Due to the South Pacific's geographic location, high humidity and rainfall keep its vegetation flourishing year round. The scarcely populated region receives almost 200 inches (508 cm) of rainfall per year, and visitors should get ready to explore some wet and humid terrain!
While the region's valleys were once home to thriving banana plantations, much of the area is covered with dense rainforest, presenting some of the best wildlife-viewing opportunities imaginable. Traveling through the region, visitors can view an abundance of mangroves and estuaries along the coastline. A wealth of rivers supplies the area with amazing biodiversity and excellent white-water rafting, and the region's endless eye-catching views and captivating sunsets ensure for an insurmountable experience.
Costa Rica's South Pacific Region also contains Coco Island (Isla del Coco,) a remote island located 300 mi (480 km) offshore. The island harbors almost 9 mi^2 (24 km^2) of pristine natural wilderness within Coco Island National Park (Parque Nacional Isla del Coco), and research at the Park is dedicated to evolution of local plant, animal, and insect species, many of which are endemic to the area. Excursions to the island can be taken by boat or plane from various launch points on the Osa Peninsula. A trip to Coco Island is perfect for avid scuba divers who wish to marvel at the manta rays, whale sharks, and hammerheads that frequent Coco's beautiful waters.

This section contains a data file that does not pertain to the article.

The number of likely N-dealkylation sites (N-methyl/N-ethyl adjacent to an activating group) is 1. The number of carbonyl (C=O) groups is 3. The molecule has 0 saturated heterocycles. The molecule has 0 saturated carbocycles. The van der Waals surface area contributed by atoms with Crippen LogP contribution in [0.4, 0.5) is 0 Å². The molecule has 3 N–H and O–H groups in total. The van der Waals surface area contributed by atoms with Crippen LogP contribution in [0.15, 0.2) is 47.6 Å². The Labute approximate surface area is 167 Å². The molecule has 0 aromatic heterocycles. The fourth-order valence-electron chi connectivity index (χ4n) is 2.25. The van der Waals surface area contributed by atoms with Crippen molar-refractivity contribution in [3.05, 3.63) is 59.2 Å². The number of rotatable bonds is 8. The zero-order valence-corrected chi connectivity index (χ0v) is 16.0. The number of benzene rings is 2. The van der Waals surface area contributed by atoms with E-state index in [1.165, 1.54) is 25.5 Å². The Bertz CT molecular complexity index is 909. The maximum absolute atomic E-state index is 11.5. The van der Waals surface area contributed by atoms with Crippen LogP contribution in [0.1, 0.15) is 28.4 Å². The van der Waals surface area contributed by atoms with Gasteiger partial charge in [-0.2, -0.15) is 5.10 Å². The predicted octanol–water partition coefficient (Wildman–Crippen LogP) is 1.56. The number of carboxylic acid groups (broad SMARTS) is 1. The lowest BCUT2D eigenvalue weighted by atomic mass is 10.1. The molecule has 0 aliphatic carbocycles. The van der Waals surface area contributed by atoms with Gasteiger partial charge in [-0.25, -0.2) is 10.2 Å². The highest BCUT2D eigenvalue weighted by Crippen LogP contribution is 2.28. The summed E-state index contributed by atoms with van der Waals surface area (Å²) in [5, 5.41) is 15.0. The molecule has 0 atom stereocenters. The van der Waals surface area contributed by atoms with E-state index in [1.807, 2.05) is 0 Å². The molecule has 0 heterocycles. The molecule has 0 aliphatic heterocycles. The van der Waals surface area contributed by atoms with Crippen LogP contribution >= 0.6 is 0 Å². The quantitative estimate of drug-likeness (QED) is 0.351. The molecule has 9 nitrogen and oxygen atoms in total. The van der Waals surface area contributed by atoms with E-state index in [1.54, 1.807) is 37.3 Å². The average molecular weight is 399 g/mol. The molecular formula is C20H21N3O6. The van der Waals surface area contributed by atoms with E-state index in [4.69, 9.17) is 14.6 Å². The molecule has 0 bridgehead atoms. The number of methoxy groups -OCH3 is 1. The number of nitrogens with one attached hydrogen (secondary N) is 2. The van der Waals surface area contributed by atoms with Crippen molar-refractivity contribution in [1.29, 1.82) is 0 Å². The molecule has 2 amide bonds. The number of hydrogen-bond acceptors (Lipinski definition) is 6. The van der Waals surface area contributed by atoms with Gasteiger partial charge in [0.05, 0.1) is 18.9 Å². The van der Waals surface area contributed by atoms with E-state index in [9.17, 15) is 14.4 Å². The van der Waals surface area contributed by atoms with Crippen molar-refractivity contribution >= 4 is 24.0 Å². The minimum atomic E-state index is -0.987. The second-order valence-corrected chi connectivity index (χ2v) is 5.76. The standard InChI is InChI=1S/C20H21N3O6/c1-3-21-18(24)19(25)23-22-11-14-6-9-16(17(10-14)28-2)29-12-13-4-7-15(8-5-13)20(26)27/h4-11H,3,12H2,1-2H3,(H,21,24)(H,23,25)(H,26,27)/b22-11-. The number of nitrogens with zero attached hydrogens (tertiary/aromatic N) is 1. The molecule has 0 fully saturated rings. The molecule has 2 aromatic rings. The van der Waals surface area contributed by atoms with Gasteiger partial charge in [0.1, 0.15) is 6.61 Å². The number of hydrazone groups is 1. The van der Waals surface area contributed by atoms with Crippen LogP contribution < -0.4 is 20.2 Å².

Back on the mainland, the base of the South Pacific Region lies along the Pan-American Highway, a primary entry route for cars and buses. However, you can also reach the South Pacific by traveling along Highway 34, which runs down the scenic Pacific coast. The important city of Palmar Norte is a main hub for southern Costa Rica. It lies north of the Osa Peninsula, and it is a good 6-hour drive from San Jose. Adjacent to Palmar Norte, sits the tiny domestic airstrip of Palmar Sur, which receives daily flights from San Jose. Many of the main destinations around the Osa Peninsula also have airports. Flights to these airstrips will make the trip faster and more convenient, but it will also be more expensive. Southeast of Palmar Norte, in the small village of Chacarita, you can find a single road (245) that winds its way around the Dulce Gulf (Golfo Dulce). It ends in the isolated town of Carate on the border of Corcovado National Park. Here you will find endless white-sandy beaches in both directions. Carate seems to lie at the very edge of civilization; get ready for a taste of the final frontier!